On Wednesday, May 28th, the world learned that we have yet again lost another pioneer. Maya Angelou was called home to glory at the ripe age of 86 years old. She passed peacefully in her home in Winston-Salem, North Carolina. What a blessing for such a beautiful spirit… With that being said, is it fair to say that Maya Angelou’s passing is devastating? She leaves behind such a huge Literary and Civil Rights legacy that it leaves a lot of us scratching our heads and silently wondering, ” My God, who is going to carry on this heavy torch that she used to balance so effortlessly? Maya Angelou left some mighty shoes to fill.
I think that most in my generation really got to understand the brilliance of this literary warrior after we learned that it was her poetry that Janet Jackson was reciting in John Singleton’s Poetic Justice. It was then that I began to learn about many of the literary greats that have blessed us with their gifts. Through learning about Maya Angelou, Langston Hughes, and Zora Neal Hurston, to name a few, I received confirmation that I too had a voice. I found my sound there in the mist of me educating myself. It is because of people like Maya Angelou that I am convinced that I am not crazy. Like them, I write out my pain. The matriarch of the family, my grandmother, told me that the poetry that I wrote was beautiful. She began to compare my writings to Maya Angelou. At the time, that comparison angered me. I refused to be a writer, even if it was in my blood. I know better now.
Maya Angelou is more that just a black girl born Marguerite Johnson from St. Louis, Missouri. She is more than the broken little girl in I Know Why the Caged Bird Sings. She is every bit of what a woman is supposed to be: Love. It was a wisdom wrapped around that love that made her command your respect before she would open her mouth. Maya Angelou was POWER personified.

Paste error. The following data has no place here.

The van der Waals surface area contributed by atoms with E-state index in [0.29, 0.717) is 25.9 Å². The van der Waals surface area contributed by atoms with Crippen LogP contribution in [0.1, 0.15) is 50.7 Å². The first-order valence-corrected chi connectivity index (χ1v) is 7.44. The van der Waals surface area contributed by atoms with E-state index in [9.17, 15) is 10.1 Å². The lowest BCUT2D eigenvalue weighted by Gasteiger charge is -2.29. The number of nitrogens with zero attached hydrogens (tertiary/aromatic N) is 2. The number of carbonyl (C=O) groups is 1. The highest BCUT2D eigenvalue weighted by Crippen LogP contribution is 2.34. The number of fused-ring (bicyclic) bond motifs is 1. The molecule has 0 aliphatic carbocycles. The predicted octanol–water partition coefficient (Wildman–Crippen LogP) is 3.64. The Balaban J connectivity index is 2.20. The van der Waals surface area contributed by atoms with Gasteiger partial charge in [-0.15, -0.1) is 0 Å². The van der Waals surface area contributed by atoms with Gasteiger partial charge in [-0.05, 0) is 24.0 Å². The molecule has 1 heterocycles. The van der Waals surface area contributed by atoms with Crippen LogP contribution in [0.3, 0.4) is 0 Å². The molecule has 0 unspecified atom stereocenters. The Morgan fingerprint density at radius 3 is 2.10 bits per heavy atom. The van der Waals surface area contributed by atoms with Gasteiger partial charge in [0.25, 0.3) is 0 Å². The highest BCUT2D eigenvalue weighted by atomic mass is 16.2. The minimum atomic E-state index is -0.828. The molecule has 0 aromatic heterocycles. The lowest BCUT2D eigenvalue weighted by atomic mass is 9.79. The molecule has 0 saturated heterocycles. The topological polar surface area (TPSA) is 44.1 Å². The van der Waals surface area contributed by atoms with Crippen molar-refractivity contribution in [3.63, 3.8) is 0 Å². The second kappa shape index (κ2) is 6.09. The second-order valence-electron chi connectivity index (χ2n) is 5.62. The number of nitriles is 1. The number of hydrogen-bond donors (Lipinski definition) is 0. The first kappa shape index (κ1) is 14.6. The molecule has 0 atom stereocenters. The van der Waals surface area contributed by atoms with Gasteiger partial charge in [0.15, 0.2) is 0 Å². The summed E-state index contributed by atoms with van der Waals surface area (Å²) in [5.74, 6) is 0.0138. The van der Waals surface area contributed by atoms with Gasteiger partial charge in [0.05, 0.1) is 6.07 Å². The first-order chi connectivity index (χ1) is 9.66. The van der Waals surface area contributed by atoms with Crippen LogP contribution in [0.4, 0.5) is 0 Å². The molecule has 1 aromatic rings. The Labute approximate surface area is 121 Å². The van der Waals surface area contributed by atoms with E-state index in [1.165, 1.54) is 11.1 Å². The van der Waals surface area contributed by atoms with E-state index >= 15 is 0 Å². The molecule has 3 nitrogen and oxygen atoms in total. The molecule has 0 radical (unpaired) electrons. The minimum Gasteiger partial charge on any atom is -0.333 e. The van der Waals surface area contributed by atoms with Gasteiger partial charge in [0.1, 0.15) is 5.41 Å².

It’s funny because when we think of Maya Angelou, we automatically think “writer”. However, this woman possessed layers and layers of creativity. In her earlier years, she was both a singer and dancer. She finally decided to do something with her writings seriously in 1959. That decision required to her to make a big move to New York. This move was a small step to the giant. Before she decided to pursue writing, she was world traveled and education. She was also a performer inspiring audiences all over the world. She married, divorced and became a mother before she wrote her first book. When she made it to New York, she really began to thrive and blossom in Harlem.
She has walked with world leaders. She has also befriended both Malcolm X and Dr. Martin Luther King. In addition to penning countless books and poems, she has also taken her hand at film outside of acting. She has written screen plays and directed movies. Her story serves as strength and goes to show that a black woman can literally do anything in this world. In 1981, she became a professor of American Studies at North Carolina’s Wake Forest University.
Maya Angelou will finally be laid to rest on Saturday, June 7, 2014. Her services will be held at Wait Chapel, located on Wake Forest University campus. It is said that Oprah Winfrey along with several other world leaders will all be gathering together in Winston-Salem North Carolina all to say goodbye to the cage bird. May her legacy live on freely.